59: Clause 29, page 14, line 36, at end insert—
“( ) In carrying out its assessment, OFCOM must consult—
(a) the National Consumer Council,(b) representatives of small business, and(c) such other persons as OFCOM considers appropriate.”
My Lords, in raising this and the subsequent amendment standing in my name, I wish to ensure that we achieve a postal service in the United Kingdom that has been tailored to fit the wishes and needs of users who require a first-class postal service.
To date, much of the debate around this issue has been shaped by the fear that Royal Mail is to be partly privatised, and it has been hard to escape the unhelpful media coverage that has emerged. However, perhaps I may say that I was content with the comments of the Secretary of State, the noble Lord, Lord Mandelson, at Second Reading some two months ago, when he said that he could not agree more with the Communications Workers Union’s campaign to “Keep the Post Public”.
The purpose of the amendment is to ensure that, while they have so far remained unheard, the voices and interests of stakeholders and, more importantly, service users will not only be raised but become a formal part of the consultation process that Ofcom should go through when carrying out its assessment. That will put in place much-needed protection for consumers right across the United Kingdom.
The Bill’s proposal to transfer the regulatory role for the postal sector from Postcomm to Ofcom will place postal regulation within the wider communications market. Before any changes can be made to the universal postal service, the new regulator will have to carry out an assessment of whether the postal service is meeting the needs of consumers.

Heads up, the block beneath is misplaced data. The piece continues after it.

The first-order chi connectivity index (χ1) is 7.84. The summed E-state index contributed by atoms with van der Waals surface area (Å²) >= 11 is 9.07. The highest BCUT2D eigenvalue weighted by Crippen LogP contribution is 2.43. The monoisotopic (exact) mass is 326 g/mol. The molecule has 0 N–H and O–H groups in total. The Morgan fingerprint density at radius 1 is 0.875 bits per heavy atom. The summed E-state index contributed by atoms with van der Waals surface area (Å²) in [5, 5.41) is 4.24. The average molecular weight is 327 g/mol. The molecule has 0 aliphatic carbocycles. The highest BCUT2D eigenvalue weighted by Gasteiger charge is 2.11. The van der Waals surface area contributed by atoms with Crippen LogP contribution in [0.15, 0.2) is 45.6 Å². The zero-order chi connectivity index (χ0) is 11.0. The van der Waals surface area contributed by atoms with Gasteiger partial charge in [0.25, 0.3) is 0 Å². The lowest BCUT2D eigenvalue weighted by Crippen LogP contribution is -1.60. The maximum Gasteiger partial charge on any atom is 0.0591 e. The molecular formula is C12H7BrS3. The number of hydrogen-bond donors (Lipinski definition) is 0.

We are all aware that people rely on our postal service to deliver, for example, the deeds of their houses, legal documents, passports and treasured notes from loved ones. Individuals the length and breadth of the country use the postal service, rely on it and, more importantly, have a view on how best it should evolve.
The amendment allows for broad consultation, but also explicitly requires consultation with Consumer Focus, the consumer watchdog with a legislative mandate to monitor postal issues. This is a common-sense check intended to protect consumers by ensuring that any changes to the service cannot be rushed through under the radar.
The purpose of Amendment 60 is to ensure that the Royal Mail’s performance—or that of any future provider of the universal service—can be scrutinised effectively by the statutory watchdog for the postal sector, Consumer Focus. Consumer Focus came into being late last year. It is important that we give it a firm footing in statute, to strengthen its role in the regulation of our postal service.